Now I had a pile of wrenches, all of which I understood how to use… after all, I’d been helping my brother “fix” things around the house for years. I knew how they worked. I knew “righty tighty, lefty loosey” and how to snap on and off the extensions for the socket wrenches. I even knew that if you flipped that little switch on the side of the socket wrench, the ratchet would go in the opposite direction. I wasn’t a complete dolt. But (and) the problem facing me was which wrench to use, and which bolt to turn to raise the seat. It was a conundrum, to be sure.
I must have sat there for an hour, agonizing about what to do… testing out different wrenches on each bolt, discovering, with disappointment, that they were two different sizes. That made sense, considering the bolts probably served different purposes. Another confidence-laden sigh escaped me as I realized I’d solved another piece of the puzzle. But the sun was dipping lower on the horizon, and my bike-riding time was fading fast. In the next moment, all confidence was gone, and tears rolled from my face as I sat there in complete exasperation. It’s understandable. I was only eight years old. Losing precious biking time was a tragedy.
A few minutes later, my brother came out to the garage and asked me what I was doing. “I’m trying to raise the seat on my bike, just like you said,” I replied through tears and hiccups of frustration. “I know you told me to use a wrench and just loosen the bolt, but I can’t figure out which wrench, and there are two bolts!” By this time, I was lost to my agony, doubting my ability to do anything right. “I can’t do it right. I’ll never ride my bike again!” Yup, the melodrama of an eight-year-old is a real thing when faced with a tragedy.
As you might have guessed, my brother was equal parts amused and furious with me. “You’re a dolt,” he said, crossing his arms over his chest. And then he said the wisest, kindest thing he’d ever said to me in our eight very short years together. “You should have come back inside and asked me to help you. If you’d done that, you could have been riding your bike all this time instead of sitting in the garage crying. You can’t be expected to know everything… so you have to remember to ask for help to get it right.”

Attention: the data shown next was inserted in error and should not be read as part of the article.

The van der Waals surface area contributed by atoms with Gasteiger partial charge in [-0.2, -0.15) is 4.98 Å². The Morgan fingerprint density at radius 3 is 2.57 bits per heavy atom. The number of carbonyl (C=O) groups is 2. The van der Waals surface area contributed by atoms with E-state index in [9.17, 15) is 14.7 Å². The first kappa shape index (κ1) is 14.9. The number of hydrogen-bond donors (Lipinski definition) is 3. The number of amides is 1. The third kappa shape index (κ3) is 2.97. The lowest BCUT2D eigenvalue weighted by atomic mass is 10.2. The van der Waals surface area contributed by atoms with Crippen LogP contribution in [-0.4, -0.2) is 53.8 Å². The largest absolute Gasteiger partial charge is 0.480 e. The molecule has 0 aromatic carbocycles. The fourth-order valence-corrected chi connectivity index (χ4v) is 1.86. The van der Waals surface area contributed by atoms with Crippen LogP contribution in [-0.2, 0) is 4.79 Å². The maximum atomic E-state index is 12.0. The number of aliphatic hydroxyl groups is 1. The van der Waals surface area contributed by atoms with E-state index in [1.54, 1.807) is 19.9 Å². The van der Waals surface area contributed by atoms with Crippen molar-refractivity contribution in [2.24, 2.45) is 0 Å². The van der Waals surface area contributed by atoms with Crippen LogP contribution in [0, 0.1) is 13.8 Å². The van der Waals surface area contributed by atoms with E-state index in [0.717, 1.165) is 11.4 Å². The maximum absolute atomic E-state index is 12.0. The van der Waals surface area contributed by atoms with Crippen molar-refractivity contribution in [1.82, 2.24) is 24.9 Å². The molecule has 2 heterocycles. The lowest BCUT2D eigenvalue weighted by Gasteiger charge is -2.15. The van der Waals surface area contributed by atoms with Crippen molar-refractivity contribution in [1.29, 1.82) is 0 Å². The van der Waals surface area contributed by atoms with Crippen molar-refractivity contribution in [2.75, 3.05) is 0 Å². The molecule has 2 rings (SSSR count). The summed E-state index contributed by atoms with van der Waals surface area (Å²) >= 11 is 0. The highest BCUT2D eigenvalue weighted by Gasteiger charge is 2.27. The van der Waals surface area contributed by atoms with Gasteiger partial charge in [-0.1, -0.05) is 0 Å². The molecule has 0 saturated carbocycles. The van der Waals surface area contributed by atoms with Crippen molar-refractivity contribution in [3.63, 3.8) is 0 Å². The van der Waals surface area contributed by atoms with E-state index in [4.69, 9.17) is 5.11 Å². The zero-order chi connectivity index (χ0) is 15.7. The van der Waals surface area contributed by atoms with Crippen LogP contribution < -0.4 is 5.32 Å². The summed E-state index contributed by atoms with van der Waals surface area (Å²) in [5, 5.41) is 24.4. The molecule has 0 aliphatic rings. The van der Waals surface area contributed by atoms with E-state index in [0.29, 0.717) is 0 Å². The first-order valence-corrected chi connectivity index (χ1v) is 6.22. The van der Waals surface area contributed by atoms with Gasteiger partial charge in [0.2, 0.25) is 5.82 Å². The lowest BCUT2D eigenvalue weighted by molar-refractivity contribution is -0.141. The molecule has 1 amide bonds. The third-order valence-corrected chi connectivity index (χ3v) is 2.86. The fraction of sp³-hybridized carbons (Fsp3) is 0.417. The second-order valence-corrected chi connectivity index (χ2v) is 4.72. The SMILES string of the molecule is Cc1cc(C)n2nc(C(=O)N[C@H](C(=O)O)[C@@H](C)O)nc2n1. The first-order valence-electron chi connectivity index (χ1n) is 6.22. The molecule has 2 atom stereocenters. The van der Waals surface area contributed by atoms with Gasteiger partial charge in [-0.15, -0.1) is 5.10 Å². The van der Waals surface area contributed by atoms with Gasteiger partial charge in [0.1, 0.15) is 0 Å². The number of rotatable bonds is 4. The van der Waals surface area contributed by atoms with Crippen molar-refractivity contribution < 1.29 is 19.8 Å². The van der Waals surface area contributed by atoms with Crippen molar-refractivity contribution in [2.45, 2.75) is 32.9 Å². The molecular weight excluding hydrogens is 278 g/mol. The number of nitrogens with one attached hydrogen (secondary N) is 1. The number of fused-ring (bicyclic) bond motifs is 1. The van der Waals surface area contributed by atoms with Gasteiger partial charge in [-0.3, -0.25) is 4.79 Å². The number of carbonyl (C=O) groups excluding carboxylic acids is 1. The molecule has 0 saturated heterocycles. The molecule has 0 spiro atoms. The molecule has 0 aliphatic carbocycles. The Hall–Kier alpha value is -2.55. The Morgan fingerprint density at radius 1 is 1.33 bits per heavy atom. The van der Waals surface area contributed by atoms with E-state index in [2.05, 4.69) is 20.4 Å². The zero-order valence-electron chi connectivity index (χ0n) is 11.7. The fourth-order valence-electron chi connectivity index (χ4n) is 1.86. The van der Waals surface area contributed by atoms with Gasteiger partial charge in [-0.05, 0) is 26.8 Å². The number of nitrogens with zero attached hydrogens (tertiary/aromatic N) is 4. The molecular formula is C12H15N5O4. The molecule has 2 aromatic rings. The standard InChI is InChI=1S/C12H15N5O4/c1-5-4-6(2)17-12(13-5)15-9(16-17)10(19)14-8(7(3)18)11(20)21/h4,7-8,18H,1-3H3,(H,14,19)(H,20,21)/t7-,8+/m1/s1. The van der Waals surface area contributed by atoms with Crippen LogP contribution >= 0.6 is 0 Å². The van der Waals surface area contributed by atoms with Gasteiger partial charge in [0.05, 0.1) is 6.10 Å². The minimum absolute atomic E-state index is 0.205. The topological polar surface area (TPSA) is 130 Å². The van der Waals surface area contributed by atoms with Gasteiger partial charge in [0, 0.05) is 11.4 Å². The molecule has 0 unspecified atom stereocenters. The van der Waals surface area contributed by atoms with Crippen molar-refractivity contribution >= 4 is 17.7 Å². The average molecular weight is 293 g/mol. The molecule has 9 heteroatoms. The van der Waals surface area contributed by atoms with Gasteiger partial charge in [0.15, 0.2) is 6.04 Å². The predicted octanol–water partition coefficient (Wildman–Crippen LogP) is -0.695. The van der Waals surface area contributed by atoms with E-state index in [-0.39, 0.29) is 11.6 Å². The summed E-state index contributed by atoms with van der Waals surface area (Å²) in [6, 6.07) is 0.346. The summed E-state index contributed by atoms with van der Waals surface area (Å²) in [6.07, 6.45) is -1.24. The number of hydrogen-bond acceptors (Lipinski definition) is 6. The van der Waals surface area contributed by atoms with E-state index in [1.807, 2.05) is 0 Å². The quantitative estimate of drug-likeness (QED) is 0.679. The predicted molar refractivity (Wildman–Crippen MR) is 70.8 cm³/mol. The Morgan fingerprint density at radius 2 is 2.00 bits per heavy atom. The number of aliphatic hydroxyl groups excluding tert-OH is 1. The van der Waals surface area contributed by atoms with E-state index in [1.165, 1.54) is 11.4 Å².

Then he picked up the 7/16” socket wrench and loosened the bolt under the seat. This made the seat go up. Then, he used the adjustable wrench I’d missed from my sorting session and loosened the bolt on the side, which tilted the front of the seat slightly to make it easier to climb on. He dropped the tools back in the box and said, “There. Done. Now go ride.”
I looked at my brother in awe. He just smiled and walked back into the house without another word.
That was the day I learned that tools were great, AND they were basically useless unless you knew how and where to use them to gain the greatest success. The other take-away? It was perfectly okay for me to ask for help if it meant keeping myself from falling flat on my face in pain or humiliation.
So yes, editorial tools like Grammarly and Pro Writing Aid can be super-helpful as you work toward getting your manuscript as close to done as possible. Good tools will save you a lot of time and aggravation. AND you shouldn’t discount the simple act of asking for help from an editorial professional to improve the quality of your book and keep you from falling on your face.
It is well worth spending a little bit of money to save yourself hours of sitting on the floor of your garage overwhelmed with tears of frustration.